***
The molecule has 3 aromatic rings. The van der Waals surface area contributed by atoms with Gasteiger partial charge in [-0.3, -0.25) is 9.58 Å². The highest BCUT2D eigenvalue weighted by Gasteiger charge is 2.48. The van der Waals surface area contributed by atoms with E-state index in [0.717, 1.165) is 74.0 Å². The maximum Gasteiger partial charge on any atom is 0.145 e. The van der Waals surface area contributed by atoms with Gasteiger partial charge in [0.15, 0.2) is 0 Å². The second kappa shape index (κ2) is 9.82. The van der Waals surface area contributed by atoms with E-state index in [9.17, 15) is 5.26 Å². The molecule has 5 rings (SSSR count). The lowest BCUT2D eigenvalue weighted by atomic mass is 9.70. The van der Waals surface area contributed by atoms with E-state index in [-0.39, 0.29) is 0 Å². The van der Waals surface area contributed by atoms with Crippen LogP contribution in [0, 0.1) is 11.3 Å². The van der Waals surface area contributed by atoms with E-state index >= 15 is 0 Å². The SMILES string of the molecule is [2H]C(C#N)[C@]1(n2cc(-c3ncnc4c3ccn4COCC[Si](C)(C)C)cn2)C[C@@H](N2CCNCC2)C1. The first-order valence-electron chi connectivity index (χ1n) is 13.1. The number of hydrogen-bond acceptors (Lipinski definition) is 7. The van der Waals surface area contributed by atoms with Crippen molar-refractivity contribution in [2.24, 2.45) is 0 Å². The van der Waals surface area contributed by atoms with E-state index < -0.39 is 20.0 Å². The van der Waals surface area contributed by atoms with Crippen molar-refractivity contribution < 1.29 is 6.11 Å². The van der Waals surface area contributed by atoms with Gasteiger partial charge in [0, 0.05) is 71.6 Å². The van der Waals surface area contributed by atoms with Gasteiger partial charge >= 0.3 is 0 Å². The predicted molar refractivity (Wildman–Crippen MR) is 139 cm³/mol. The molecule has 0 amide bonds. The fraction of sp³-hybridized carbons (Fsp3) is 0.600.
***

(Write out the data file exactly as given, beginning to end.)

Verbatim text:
The molecule has 3 aromatic rings. The van der Waals surface area contributed by atoms with Gasteiger partial charge in [-0.3, -0.25) is 9.58 Å². The highest BCUT2D eigenvalue weighted by Gasteiger charge is 2.48. The van der Waals surface area contributed by atoms with E-state index in [0.717, 1.165) is 74.0 Å². The maximum Gasteiger partial charge on any atom is 0.145 e. The van der Waals surface area contributed by atoms with Gasteiger partial charge in [0.15, 0.2) is 0 Å². The second kappa shape index (κ2) is 9.82. The van der Waals surface area contributed by atoms with E-state index in [9.17, 15) is 5.26 Å². The molecule has 5 rings (SSSR count). The lowest BCUT2D eigenvalue weighted by atomic mass is 9.70. The van der Waals surface area contributed by atoms with E-state index in [-0.39, 0.29) is 0 Å². The van der Waals surface area contributed by atoms with Crippen LogP contribution in [0, 0.1) is 11.3 Å². The van der Waals surface area contributed by atoms with E-state index >= 15 is 0 Å². The SMILES string of the molecule is [2H]C(C#N)[C@]1(n2cc(-c3ncnc4c3ccn4COCC[Si](C)(C)C)cn2)C[C@@H](N2CCNCC2)C1. The first-order valence-electron chi connectivity index (χ1n) is 13.1. The number of hydrogen-bond acceptors (Lipinski definition) is 7. The van der Waals surface area contributed by atoms with Crippen molar-refractivity contribution in [2.24, 2.45) is 0 Å². The van der Waals surface area contributed by atoms with E-state index < -0.39 is 20.0 Å². The van der Waals surface area contributed by atoms with Crippen molar-refractivity contribution < 1.29 is 6.11 Å². The van der Waals surface area contributed by atoms with Gasteiger partial charge in [0, 0.05) is 71.6 Å². The van der Waals surface area contributed by atoms with Gasteiger partial charge >= 0.3 is 0 Å². The predicted molar refractivity (Wildman–Crippen MR) is 139 cm³/mol. The molecule has 0 amide bonds. The fraction of sp³-hybridized carbons (Fsp3) is 0.600.